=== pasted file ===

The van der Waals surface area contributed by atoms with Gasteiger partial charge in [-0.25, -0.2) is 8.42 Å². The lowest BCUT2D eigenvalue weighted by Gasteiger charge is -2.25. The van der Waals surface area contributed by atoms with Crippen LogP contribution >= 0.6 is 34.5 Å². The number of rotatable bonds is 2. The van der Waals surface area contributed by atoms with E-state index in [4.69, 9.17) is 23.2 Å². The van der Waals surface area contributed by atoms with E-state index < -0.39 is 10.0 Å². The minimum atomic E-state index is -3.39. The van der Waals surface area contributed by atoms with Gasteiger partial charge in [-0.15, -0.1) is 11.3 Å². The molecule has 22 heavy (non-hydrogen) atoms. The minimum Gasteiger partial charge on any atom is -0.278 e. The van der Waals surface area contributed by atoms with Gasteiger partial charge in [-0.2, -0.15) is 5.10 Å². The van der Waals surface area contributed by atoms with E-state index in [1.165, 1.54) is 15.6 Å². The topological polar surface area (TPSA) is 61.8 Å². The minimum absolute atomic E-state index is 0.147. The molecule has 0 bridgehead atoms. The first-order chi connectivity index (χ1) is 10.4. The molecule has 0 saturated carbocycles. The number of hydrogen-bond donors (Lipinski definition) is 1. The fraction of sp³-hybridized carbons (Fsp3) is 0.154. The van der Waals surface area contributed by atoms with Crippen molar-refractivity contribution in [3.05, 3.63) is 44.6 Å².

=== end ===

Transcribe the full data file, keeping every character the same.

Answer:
The van der Waals surface area contributed by atoms with Gasteiger partial charge in [-0.25, -0.2) is 8.42 Å². The lowest BCUT2D eigenvalue weighted by Gasteiger charge is -2.25. The van der Waals surface area contributed by atoms with Crippen LogP contribution >= 0.6 is 34.5 Å². The number of rotatable bonds is 2. The van der Waals surface area contributed by atoms with E-state index in [4.69, 9.17) is 23.2 Å². The van der Waals surface area contributed by atoms with E-state index < -0.39 is 10.0 Å². The minimum atomic E-state index is -3.39. The van der Waals surface area contributed by atoms with Gasteiger partial charge in [-0.15, -0.1) is 11.3 Å². The molecule has 22 heavy (non-hydrogen) atoms. The minimum Gasteiger partial charge on any atom is -0.278 e. The van der Waals surface area contributed by atoms with Gasteiger partial charge in [-0.2, -0.15) is 5.10 Å². The van der Waals surface area contributed by atoms with E-state index in [1.165, 1.54) is 15.6 Å². The topological polar surface area (TPSA) is 61.8 Å². The minimum absolute atomic E-state index is 0.147. The molecule has 0 bridgehead atoms. The first-order chi connectivity index (χ1) is 10.4. The molecule has 0 saturated carbocycles. The number of hydrogen-bond donors (Lipinski definition) is 1. The fraction of sp³-hybridized carbons (Fsp3) is 0.154. The van der Waals surface area contributed by atoms with Crippen molar-refractivity contribution in [3.05, 3.63) is 44.6 Å².